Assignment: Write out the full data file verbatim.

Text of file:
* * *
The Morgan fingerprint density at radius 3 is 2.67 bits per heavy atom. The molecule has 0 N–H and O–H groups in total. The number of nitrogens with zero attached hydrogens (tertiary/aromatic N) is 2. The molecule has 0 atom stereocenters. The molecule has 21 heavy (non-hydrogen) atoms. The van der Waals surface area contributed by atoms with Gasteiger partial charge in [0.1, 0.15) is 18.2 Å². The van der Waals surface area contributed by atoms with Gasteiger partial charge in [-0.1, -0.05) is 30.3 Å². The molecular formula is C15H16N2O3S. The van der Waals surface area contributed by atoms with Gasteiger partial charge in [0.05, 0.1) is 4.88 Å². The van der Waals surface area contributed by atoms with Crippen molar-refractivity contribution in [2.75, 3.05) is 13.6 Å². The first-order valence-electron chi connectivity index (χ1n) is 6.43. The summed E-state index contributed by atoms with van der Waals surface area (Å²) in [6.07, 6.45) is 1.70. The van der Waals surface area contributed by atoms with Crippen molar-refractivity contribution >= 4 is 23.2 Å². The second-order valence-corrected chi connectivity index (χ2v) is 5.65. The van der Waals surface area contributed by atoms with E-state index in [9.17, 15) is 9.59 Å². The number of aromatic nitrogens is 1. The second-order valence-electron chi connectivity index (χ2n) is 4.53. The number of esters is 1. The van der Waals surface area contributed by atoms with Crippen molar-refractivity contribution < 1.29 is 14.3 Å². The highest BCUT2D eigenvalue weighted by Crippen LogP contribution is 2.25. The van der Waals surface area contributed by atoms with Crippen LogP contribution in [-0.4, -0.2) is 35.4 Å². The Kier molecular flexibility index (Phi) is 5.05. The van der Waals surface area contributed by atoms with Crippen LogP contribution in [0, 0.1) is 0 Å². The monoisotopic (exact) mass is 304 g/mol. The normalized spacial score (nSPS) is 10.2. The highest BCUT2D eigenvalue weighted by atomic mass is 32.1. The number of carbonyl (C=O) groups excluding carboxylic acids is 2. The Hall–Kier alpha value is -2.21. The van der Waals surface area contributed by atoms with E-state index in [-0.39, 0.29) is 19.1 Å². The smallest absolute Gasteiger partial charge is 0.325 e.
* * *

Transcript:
The Morgan fingerprint density at radius 3 is 2.67 bits per heavy atom. The molecule has 0 N–H and O–H groups in total. The number of nitrogens with zero attached hydrogens (tertiary/aromatic N) is 2. The molecule has 0 atom stereocenters. The molecule has 21 heavy (non-hydrogen) atoms. The van der Waals surface area contributed by atoms with Gasteiger partial charge in [0.1, 0.15) is 18.2 Å². The van der Waals surface area contributed by atoms with Gasteiger partial charge in [-0.1, -0.05) is 30.3 Å². The molecular formula is C15H16N2O3S. The van der Waals surface area contributed by atoms with Gasteiger partial charge in [0.05, 0.1) is 4.88 Å². The van der Waals surface area contributed by atoms with Crippen molar-refractivity contribution in [2.75, 3.05) is 13.6 Å². The first-order valence-electron chi connectivity index (χ1n) is 6.43. The summed E-state index contributed by atoms with van der Waals surface area (Å²) in [6.07, 6.45) is 1.70. The van der Waals surface area contributed by atoms with Crippen molar-refractivity contribution >= 4 is 23.2 Å². The second-order valence-corrected chi connectivity index (χ2v) is 5.65. The van der Waals surface area contributed by atoms with E-state index in [9.17, 15) is 9.59 Å². The number of aromatic nitrogens is 1. The second-order valence-electron chi connectivity index (χ2n) is 4.53. The number of esters is 1. The van der Waals surface area contributed by atoms with Crippen molar-refractivity contribution < 1.29 is 14.3 Å². The highest BCUT2D eigenvalue weighted by Crippen LogP contribution is 2.25. The van der Waals surface area contributed by atoms with Crippen LogP contribution in [-0.4, -0.2) is 35.4 Å². The Kier molecular flexibility index (Phi) is 5.05. The van der Waals surface area contributed by atoms with Crippen LogP contribution in [0, 0.1) is 0 Å². The monoisotopic (exact) mass is 304 g/mol. The normalized spacial score (nSPS) is 10.2. The highest BCUT2D eigenvalue weighted by atomic mass is 32.1. The number of carbonyl (C=O) groups excluding carboxylic acids is 2. The Hall–Kier alpha value is -2.21. The van der Waals surface area contributed by atoms with E-state index in [-0.39, 0.29) is 19.1 Å². The smallest absolute Gasteiger partial charge is 0.325 e.